Trans Fats in Milk and Meat?

Bossy makes T-fatNothing in modern life is simple. The FDA began to require food labeling of poisonous trans fats about ten years ago when it was proven that these fats, produced in industrial chemical reactors, are hazardous to your health. So, they’re gone from the American diet now and are no longer causing heart disease, diabetes, and inflammatory conditions, right? WRONG!

Trans fats are stealthy. They get into foods despite government regulations, despite your watchfulness on package labels, and despite the fact that they are known health hazards. How do they do it?

I’ve written before about the deceptive labeling practices of food manufactures who, because of FDA permissiveness regarding labels, can actually list a quarter teaspoon of trans fat as 0 grams on a food label by rounding down from a number like 0.499 grams to 0.0 grams.

That tricky practice is tantamount to lying to the consumer. It is responsible for many people still eating incredibly large amounts of a substance known to be deadly. Next time you see a package front screaming “Zero Grams Trans Fat,” trust me, they mean there’s actually a bunch of it in the food, or else why not say “No Trans Fat?” The answer is that they’d go to jail for such a clear lie as that. You see, Zero Grams is their way of mathematically rounding off 0.499 just like we all learned to do in grade school, so it’s okay, right? WRONG!

Anyway, I haven’t gotten to the new bad news yet. Farmers and ranchers have found new ways of increasing the already-heavy burden of trans fats in our diet. They’re feeding them through the stomachs of cows and into the meat and milk we get from them. No, really.

Sure, many farmers and ranchers would refuse to do something as blatant as feeding industrial glop to their animals, but like I said, trans fats are tricky. One eye-opener for food scientists that’s come out in the last several years, is that cows’ stomachs are able to convert normal vegetable oils into trans fats. That’s right, incredible as it may seem, it’s true. So why don’t cows die from heart attacks and diabetes and inflammatory conditions? Simple. They don’t live long enough to. Beef cattle are trotted off to slaughter right after they’re loaded up with trans fats. Dairy cattle only have a few years of productivity before they’re trotted off to become dog and cat food. Only we humans and our pets hang around long enough to accumulate a load of trans fats and suffer the consequences.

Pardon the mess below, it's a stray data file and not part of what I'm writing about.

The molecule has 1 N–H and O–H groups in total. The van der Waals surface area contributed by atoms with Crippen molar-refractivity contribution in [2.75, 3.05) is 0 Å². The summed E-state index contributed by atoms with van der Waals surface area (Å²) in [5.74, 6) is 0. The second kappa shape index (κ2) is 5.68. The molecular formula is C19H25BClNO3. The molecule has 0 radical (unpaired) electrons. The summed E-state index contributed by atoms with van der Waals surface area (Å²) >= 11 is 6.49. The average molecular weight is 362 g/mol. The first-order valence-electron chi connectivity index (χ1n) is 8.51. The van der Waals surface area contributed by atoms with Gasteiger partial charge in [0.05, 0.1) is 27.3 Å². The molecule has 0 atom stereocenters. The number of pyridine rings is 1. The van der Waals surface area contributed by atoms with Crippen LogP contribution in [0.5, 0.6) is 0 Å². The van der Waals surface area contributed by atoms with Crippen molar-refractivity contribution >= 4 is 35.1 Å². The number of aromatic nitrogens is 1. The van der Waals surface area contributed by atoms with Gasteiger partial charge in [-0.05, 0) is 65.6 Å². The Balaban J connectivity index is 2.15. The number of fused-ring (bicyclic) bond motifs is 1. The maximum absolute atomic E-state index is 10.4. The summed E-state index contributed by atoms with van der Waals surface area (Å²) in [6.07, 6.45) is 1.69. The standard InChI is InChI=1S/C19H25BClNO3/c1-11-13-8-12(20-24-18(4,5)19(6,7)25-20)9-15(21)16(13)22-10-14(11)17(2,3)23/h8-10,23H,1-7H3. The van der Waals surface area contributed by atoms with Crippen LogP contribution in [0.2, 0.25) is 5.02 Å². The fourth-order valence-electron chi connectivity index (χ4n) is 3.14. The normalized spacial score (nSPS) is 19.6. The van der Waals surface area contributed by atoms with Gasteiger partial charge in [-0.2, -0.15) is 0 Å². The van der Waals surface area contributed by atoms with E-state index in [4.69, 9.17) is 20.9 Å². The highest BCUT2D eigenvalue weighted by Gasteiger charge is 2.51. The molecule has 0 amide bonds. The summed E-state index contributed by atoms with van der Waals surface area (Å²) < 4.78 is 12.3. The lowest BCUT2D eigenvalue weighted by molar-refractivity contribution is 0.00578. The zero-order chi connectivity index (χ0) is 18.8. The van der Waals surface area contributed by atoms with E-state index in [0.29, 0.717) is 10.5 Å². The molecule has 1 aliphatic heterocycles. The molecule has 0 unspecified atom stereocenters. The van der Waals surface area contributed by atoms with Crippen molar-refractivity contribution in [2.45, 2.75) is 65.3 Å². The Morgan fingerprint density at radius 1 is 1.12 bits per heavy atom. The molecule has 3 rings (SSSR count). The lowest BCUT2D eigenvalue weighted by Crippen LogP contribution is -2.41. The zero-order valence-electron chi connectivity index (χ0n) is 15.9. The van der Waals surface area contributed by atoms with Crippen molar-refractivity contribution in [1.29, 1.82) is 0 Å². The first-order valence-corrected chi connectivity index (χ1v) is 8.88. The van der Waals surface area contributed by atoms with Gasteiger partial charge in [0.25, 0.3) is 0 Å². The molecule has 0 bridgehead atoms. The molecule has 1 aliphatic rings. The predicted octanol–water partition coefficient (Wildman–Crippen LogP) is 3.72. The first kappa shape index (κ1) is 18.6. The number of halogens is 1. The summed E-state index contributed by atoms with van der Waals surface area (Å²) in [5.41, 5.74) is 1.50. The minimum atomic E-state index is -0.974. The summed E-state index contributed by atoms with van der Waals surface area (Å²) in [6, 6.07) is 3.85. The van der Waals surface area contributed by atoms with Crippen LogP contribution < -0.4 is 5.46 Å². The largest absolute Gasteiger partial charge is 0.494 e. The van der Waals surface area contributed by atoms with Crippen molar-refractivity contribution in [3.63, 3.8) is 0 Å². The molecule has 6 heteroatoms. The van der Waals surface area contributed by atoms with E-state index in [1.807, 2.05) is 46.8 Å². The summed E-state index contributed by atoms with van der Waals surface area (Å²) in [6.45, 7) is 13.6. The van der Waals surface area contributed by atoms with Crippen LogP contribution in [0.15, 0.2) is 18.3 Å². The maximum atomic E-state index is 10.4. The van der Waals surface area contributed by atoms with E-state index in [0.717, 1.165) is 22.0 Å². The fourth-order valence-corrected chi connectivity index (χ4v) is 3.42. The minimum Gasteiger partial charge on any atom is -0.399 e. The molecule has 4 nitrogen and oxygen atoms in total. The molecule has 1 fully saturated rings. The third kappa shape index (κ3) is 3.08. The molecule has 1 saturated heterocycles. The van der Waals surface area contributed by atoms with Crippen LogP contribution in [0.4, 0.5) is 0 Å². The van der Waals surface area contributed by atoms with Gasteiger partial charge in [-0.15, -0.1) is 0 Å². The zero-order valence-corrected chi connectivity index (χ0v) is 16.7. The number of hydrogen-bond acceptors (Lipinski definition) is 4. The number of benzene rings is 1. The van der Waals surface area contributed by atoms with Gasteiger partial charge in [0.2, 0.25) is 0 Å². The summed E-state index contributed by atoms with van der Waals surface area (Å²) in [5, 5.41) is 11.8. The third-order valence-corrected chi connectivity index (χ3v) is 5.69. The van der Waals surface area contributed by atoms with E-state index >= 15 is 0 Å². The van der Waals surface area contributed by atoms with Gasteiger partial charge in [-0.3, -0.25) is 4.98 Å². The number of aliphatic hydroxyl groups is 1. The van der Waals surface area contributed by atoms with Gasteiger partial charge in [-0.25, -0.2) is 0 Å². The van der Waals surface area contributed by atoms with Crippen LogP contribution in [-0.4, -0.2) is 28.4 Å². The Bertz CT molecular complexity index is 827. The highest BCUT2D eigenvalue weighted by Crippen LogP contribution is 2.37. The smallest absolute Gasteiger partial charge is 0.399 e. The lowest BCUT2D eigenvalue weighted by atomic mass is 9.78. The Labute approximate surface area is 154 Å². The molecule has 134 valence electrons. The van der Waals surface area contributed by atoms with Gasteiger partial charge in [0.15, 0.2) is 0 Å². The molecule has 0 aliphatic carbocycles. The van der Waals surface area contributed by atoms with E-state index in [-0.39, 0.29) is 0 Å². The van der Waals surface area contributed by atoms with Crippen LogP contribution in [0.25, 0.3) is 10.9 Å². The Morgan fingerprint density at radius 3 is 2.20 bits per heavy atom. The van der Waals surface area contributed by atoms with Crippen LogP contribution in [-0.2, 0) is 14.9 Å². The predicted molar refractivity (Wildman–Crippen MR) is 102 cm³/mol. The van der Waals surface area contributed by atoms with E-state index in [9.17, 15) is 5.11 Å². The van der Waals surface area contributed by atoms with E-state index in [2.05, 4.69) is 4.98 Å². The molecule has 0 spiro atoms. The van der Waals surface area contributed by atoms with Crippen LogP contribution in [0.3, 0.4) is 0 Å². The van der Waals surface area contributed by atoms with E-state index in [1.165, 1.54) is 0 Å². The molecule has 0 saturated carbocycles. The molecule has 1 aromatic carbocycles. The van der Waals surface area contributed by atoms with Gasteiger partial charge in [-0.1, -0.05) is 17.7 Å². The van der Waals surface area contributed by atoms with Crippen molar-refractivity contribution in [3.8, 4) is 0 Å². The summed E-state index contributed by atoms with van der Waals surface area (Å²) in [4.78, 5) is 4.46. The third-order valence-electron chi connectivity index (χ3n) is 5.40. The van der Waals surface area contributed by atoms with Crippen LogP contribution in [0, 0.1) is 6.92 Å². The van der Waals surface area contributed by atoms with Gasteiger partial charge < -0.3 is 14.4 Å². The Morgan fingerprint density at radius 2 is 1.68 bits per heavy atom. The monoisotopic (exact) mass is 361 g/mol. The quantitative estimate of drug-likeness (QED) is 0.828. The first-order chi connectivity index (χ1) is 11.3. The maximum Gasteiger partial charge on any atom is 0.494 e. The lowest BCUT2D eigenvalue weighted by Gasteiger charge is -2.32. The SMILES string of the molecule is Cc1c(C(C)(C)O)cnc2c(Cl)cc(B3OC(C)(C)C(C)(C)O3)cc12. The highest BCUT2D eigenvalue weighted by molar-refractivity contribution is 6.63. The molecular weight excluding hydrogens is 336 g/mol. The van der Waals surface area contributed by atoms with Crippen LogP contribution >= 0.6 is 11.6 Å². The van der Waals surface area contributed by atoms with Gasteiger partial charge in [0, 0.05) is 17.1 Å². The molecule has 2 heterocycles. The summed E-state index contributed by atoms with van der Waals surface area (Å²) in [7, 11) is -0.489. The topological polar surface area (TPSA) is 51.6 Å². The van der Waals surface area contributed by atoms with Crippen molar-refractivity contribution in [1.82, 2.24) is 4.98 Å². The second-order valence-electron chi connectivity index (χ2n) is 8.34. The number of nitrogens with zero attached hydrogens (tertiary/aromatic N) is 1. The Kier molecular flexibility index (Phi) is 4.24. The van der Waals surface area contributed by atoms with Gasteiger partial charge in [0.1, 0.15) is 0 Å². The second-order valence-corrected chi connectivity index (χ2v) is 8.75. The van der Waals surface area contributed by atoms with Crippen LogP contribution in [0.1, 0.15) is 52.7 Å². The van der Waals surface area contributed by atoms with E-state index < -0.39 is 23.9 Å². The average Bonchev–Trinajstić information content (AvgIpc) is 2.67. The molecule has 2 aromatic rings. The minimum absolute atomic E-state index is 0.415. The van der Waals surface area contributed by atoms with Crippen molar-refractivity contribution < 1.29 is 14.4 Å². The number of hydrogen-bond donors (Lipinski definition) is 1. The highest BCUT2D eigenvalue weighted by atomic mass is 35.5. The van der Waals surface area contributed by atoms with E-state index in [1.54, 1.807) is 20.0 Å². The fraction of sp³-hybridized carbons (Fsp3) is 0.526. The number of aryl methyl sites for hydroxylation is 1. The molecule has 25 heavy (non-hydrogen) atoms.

You may wonder why Nature is so perverse as to allow cow stomachs to produce these poisons. Well, back up a bit on that thought. Nature? Think again. When a natural cow eats natural food, it grazes on grasses and a few other types of plants. Nothing it eats has a lot of fat in it that could be converted into trans fats in its stomach. The cow makes its own fats from sugars and other substances in its food. It’s only when farmers and ranchers overload the cow’s stomachs with oily, fatty foods like soy beans and palm kernels, that their stomachs, which are like four-chambered industrial reactors, convert the good fats to bad. So it’s modern feed-lot overfeeding practices that cause the problem, not Nature after all. Like so many others, this is a man-made disaster.

I wish I could offer a solution here but I’m just the harbinger of a new problem, not the one commissioned to solve it. One thing that would help would be for the FDA to do what I’ve already suggested and require labeling of trans fats in food in terms of milligrams. Then that number I mentioned would be 499 milligrams and it would round off to, well, 499 milligrams. On that day you’d suddenly be dismayed to see trans fats listed all over the place, including on cartons of milk. Are you ready for that day? For all our health’s sake, I’d say it can’t come too soon.

About Tom Hopp

Thomas P Hopp is a scientist and author living in Seattle. He writes medical thrillers, natural disaster novels, and the Dinosaur Wars science fiction series.
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